If I find a solution, I’ll report.
Unfortunately, I’d never used Linux before (although I’m not a novice in programming), so I killed about a week looking for a path. But I found.
There are different ways to reach the goal. The several days I wasted were spent in trying to tune various Linux versions to work with Buildroot, being used in the firmware source code. The way was vain and absolutely needless. The quickest one is ssh access to MPW and direct editing of relevant files.
As I had installed Linux on an old laptop while seeking a solution, I was doing all the further actions from Linux. Given the Linux core of MPW, it seemed to be the most reasonable, safe and comfortable approach.
If you know nothing about operating systems, programming, scripts and so on, avoid doing things given under the spoiler below. I am not liable for any consequences for you. I am writing about something working with my device and I cannot guarantee it will work with yours.
By the way, my firmware version is 1.03.13.
So, if you know what you are doing, I shouldn’t explain how to get an access through ssh. When you have it got, you see all the file system of MPW.
Pay your attention to the following files:
- /sbin/Button_factoryRestore.sh — a script executed when both buttons are being held pressed for 10 seconds.
- /sbin/factoryRestore.sh — a script called from the previous script. Rewrites system files from an archive containing defaults and unlocks the USB port of the disk (locked or not). Take into account that this script runs both through button reset and through soft reset.
- /etc/default/factory.conf — the archive containing defaults. It's in TAR format. If you want to see or to edit its files, just rename 'factory.conf' to 'factory.conf.tar' and open it in appropriate archiver.
- /etc/saveconfigfiles.txt — a list of files updated from the archive.
- /etc/init.d/S49factory-restore — a command file creating the archive (/etc/default/factory.conf) from the current file system according to the list (/etc/saveconfigfiles.txt) if such an archive has not existed yet. Obviously, it's a procedure for the factory.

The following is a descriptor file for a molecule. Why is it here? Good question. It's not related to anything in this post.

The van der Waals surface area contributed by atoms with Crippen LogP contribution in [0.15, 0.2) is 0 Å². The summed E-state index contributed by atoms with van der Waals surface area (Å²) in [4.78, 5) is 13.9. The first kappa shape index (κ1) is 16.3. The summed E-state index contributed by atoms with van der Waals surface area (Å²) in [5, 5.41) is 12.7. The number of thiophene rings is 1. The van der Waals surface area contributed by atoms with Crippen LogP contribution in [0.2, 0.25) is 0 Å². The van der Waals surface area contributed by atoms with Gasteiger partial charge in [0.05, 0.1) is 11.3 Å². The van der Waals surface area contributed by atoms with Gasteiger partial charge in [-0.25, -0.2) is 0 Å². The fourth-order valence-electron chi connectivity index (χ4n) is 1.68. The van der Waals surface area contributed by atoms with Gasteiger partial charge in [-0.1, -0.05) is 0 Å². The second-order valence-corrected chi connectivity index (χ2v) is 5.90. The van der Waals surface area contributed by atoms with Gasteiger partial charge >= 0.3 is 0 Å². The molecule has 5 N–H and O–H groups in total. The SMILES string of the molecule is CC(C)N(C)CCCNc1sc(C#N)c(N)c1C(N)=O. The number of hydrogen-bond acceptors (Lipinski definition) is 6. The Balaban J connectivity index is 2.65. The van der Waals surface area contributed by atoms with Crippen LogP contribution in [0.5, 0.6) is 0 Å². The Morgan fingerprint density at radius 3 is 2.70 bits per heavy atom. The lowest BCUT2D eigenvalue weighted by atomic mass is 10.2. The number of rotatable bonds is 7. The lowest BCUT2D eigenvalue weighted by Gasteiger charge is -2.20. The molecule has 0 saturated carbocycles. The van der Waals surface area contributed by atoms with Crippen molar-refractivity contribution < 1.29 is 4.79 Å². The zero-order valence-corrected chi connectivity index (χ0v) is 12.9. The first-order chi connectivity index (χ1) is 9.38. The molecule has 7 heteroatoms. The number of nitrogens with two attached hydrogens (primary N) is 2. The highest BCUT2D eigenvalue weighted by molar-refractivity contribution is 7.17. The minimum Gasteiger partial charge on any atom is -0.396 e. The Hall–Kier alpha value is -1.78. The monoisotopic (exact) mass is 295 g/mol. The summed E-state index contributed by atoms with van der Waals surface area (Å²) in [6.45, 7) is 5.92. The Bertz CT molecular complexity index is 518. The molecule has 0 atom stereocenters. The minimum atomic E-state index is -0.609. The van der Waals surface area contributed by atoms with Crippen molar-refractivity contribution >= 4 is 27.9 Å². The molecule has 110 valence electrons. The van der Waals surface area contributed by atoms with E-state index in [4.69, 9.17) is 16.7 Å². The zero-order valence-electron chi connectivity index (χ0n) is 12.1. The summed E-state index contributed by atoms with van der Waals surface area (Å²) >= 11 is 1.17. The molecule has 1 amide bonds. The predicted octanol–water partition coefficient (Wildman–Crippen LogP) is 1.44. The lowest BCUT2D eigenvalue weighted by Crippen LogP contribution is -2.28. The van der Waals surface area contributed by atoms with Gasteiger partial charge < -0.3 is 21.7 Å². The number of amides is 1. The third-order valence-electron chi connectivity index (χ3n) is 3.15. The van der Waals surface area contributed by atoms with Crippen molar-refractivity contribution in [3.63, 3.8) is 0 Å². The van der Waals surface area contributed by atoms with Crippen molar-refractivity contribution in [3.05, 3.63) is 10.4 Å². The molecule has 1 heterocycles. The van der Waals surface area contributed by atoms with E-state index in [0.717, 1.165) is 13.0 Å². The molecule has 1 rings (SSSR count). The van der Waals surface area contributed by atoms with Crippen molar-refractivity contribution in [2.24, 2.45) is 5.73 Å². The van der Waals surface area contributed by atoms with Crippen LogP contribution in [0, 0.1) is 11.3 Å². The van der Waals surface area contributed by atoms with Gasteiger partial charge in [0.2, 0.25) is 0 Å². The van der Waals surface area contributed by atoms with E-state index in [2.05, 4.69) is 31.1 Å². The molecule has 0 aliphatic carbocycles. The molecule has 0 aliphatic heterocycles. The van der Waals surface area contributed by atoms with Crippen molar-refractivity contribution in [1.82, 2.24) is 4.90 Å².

- /etc/nas/config/wifinetwork-param.conf — a file storing current wi-fi settings of MPW and the external net it is being connected to.
- /etc/nas/service_startup/ssh — a file storing current ssh setting (enabled or disabled).
I suppose, the information above is sufficient to select a solution. You can erase the content of the file (1) and it's more than enough: button reset will be off (I did not try!). You can also edit files in the 'factory.conf' archive directly. Or you can tune the system to follow your own desires more exquisitely.
As for me, I managed to tune this mechanism in such a way that button reset restores my own defaults (SSID, encryption type, encryption key, Drive Lock and some more options including remembered external wi-fi network settings) whereas soft reset works according to the manufacturer’s intentions. If you’d like to know details, don’t hesitate to ask. It’s not too hard although it would be much better if we got a handy interface from the firmware to do it.
I posted the request in the ideas section and hope WD won’t miss the opportunity to make such a solid device to be really perfect.
If you have any ideas to share, you are welcome. I guess, it could be useful to open a special topic for all issues and solutions (like a FAQ). The message is my 5 farthings for it.